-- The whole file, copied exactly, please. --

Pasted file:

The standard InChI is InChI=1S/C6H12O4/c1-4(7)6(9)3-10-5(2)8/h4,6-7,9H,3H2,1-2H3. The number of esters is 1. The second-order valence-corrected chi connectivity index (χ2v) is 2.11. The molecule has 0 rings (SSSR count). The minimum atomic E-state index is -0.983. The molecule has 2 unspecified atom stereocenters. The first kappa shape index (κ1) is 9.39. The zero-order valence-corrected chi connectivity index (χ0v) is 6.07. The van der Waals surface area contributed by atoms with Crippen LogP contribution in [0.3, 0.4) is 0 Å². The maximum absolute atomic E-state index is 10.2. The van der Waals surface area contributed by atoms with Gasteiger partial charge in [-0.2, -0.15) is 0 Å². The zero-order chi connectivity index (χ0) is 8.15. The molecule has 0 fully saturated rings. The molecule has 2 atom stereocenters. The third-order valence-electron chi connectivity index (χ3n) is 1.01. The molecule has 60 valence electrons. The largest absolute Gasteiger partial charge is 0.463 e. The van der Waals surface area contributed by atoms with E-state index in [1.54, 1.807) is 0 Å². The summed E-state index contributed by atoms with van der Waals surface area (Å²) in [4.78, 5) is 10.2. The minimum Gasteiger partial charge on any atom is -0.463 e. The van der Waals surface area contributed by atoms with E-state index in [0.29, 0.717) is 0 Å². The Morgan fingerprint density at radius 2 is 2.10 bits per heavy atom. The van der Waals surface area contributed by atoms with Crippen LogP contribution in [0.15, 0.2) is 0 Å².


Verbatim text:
The standard InChI is InChI=1S/C6H12O4/c1-4(7)6(9)3-10-5(2)8/h4,6-7,9H,3H2,1-2H3. The number of esters is 1. The second-order valence-corrected chi connectivity index (χ2v) is 2.11. The molecule has 0 rings (SSSR count). The minimum atomic E-state index is -0.983. The molecule has 2 unspecified atom stereocenters. The first kappa shape index (κ1) is 9.39. The zero-order valence-corrected chi connectivity index (χ0v) is 6.07. The van der Waals surface area contributed by atoms with Crippen LogP contribution in [0.3, 0.4) is 0 Å². The maximum absolute atomic E-state index is 10.2. The van der Waals surface area contributed by atoms with Gasteiger partial charge in [-0.2, -0.15) is 0 Å². The zero-order chi connectivity index (χ0) is 8.15. The molecule has 0 fully saturated rings. The molecule has 2 atom stereocenters. The third-order valence-electron chi connectivity index (χ3n) is 1.01. The molecule has 60 valence electrons. The largest absolute Gasteiger partial charge is 0.463 e. The van der Waals surface area contributed by atoms with E-state index in [1.54, 1.807) is 0 Å². The summed E-state index contributed by atoms with van der Waals surface area (Å²) in [4.78, 5) is 10.2. The minimum Gasteiger partial charge on any atom is -0.463 e. The van der Waals surface area contributed by atoms with E-state index in [0.29, 0.717) is 0 Å². The Morgan fingerprint density at radius 2 is 2.10 bits per heavy atom. The van der Waals surface area contributed by atoms with Crippen LogP contribution in [0.15, 0.2) is 0 Å².